OPINION: Earth Day a great opportunity to remember what's really important
April 20th 8:34 pm | Carey Restino
Earth Day is sort of like Mother's Day or Valentine's Day — it's one of those times when we lavish attention and love on something or someone we know we should be honoring every day, really. Instead, we try to condense a year's worth of attention into a single day. Luckily, Earth Day is a great opportunity to be reminded of what is really important, and set intentions for the coming year on how we can better care for this planet.
Alaskans, by and large, are deeply connected to the earth. Many of us draw our living from its resources, from fishermen to oil field workers. A large percentage of us depend on subsistence harvests to fill our freezers for the winter with the very best food there is. And the extremes of the climate here demand our attention in ways that those from more moderate climates can't imagine.
That's why so many Alaskans are concerned — because they pay attention and they know things are changing and changing fast. It's been a glorious spring in the corner of Alaska I call home — weeks and weeks of crystal blue skies and enough snow to play in finally.
My 13-year-old son got on downhill skis for the first time this year. The past few years, there wasn't enough snow. So now we have snow, but we also have sun and we don't usually have that until May. My friend just returned from two weeks in the Pacific Northwest, where spring is late. It was cold and rainy. They have our weather. We have theirs. Surely that's a gross over-simplification, but here's what we do know — you can't predict the weather now based on patterns we've all seen for decades. We just don't know.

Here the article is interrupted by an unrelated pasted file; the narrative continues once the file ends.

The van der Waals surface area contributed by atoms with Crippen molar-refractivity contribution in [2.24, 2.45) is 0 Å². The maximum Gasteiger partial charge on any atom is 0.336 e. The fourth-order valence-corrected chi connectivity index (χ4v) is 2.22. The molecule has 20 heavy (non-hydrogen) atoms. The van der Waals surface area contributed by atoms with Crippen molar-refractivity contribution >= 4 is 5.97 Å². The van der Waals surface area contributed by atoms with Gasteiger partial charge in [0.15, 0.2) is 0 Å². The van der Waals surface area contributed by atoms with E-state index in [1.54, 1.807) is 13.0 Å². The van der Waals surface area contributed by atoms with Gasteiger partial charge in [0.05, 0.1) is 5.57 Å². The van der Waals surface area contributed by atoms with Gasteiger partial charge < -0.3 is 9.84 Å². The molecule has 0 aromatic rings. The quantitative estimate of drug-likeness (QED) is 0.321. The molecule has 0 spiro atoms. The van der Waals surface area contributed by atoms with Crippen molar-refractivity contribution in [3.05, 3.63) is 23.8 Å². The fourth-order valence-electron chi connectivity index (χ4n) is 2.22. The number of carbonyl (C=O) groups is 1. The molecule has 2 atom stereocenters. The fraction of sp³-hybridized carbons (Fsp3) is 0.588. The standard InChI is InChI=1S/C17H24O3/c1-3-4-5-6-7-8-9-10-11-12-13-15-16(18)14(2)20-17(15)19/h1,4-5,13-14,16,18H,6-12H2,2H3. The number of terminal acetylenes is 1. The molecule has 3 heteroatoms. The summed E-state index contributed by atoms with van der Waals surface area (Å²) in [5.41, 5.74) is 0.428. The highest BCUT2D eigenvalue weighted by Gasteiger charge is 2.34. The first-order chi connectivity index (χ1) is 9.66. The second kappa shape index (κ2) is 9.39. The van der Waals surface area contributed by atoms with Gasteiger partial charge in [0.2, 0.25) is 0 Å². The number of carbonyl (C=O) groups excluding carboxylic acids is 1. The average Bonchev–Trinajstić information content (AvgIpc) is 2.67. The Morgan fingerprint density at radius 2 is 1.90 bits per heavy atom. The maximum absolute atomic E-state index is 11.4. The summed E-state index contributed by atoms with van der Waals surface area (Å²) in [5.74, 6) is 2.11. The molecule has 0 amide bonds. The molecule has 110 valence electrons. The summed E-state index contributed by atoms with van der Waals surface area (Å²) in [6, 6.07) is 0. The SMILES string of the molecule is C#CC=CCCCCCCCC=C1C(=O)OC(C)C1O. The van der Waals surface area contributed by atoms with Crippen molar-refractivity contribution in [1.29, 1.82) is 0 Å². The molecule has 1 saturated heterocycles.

So here we are, trying to figure it all out. There are movements afoot in the state to track the changes we are seeing — variations in sea ice, fish that didn't show up, caribou herds that changed their migration patterns, new species of sea stars, trees, birds. There are other efforts focused on what those changes mean for us, and what we, as Alaskans can do about it from individuals to communities to a state as a whole united against impacts that can harm us all.
If there's any silver lining to be found regarding climate change it is this — it forces us to remember that we are all connected. Think about those forest fires in Russia years back that darkened our skies with air that smelled strongly of spruce even after drifting thousands of miles.
Or the garbage drifting onto our shores after the Japanese tsunami. Those we could see clearly, but there are thousands of other pieces and particles drifting our way, changing our lives, that we can't see, but can't ignore. They are making our waters warm, our ice melt, and our weather patterns change. And Alaskans, in many respects, get the honor of seeing it first.
This Earth Day, take some time to think about this world we live in, and how you as an individual can do a better job taking care of it. If you think that doesn't matter, think again. Think about your childhood and how oddball organic was and how the only thing recycled was junker cars at the dump. Think about how much we now know, and how far we've come. We are changing in a good way.
That's why it's not enough to vow to recycle more and consume less this Earth Day. The really important thing we must do is share our wisdom with the next generation of caretakers for this earth. They are inheriting, arguably, the most challenging situation ever handed over to a generation — a warming, changing world that will require all their strength and innovation.
So we had better give them the tools they will need to cope with it. First, we must teach them to love the land, to feel the dirt, and gaze at the sky and smell the forest. Then, we must teach them that it is their job to take care of this land, to make wise decisions and watch carefully the decisions of others.
We must pick up trash when we walk around town. We must plant flowers and vegetables and honor the fish we take out of the ocean by preparing them with joy and with care. If we teach them that, they can pick up where we let off, knowing that we are all connected by the fact that our feet are on this earth — on Earth Day and every day.